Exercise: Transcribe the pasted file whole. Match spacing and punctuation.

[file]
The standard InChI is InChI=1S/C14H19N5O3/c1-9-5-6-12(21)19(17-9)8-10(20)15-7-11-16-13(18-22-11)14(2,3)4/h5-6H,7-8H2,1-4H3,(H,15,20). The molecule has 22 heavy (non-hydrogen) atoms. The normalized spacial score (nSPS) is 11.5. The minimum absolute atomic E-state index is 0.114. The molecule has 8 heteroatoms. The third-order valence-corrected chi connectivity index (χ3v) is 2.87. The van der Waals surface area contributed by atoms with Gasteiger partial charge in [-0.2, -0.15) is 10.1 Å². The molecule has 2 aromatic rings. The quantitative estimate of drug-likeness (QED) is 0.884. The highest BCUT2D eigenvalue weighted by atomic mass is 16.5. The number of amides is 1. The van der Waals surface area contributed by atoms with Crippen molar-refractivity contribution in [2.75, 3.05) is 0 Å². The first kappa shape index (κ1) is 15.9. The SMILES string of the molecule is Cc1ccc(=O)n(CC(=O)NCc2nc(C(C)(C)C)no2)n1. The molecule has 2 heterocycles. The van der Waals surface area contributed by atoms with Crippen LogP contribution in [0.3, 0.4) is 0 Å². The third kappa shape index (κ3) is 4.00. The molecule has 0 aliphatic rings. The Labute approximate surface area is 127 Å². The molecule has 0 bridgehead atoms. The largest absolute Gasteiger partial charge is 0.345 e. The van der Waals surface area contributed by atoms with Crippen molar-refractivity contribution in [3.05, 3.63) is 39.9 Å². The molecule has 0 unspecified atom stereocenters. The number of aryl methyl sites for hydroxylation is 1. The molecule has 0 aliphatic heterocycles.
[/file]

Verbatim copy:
The standard InChI is InChI=1S/C14H19N5O3/c1-9-5-6-12(21)19(17-9)8-10(20)15-7-11-16-13(18-22-11)14(2,3)4/h5-6H,7-8H2,1-4H3,(H,15,20). The molecule has 22 heavy (non-hydrogen) atoms. The normalized spacial score (nSPS) is 11.5. The minimum absolute atomic E-state index is 0.114. The molecule has 8 heteroatoms. The third-order valence-corrected chi connectivity index (χ3v) is 2.87. The van der Waals surface area contributed by atoms with Gasteiger partial charge in [-0.2, -0.15) is 10.1 Å². The molecule has 2 aromatic rings. The quantitative estimate of drug-likeness (QED) is 0.884. The highest BCUT2D eigenvalue weighted by atomic mass is 16.5. The number of amides is 1. The van der Waals surface area contributed by atoms with Crippen molar-refractivity contribution in [2.75, 3.05) is 0 Å². The first kappa shape index (κ1) is 15.9. The SMILES string of the molecule is Cc1ccc(=O)n(CC(=O)NCc2nc(C(C)(C)C)no2)n1. The molecule has 2 heterocycles. The van der Waals surface area contributed by atoms with Crippen LogP contribution in [0.3, 0.4) is 0 Å². The third kappa shape index (κ3) is 4.00. The molecule has 0 aliphatic rings. The Labute approximate surface area is 127 Å². The molecule has 0 bridgehead atoms. The largest absolute Gasteiger partial charge is 0.345 e. The van der Waals surface area contributed by atoms with Crippen molar-refractivity contribution in [3.05, 3.63) is 39.9 Å². The molecule has 0 unspecified atom stereocenters. The number of aryl methyl sites for hydroxylation is 1. The molecule has 0 aliphatic heterocycles.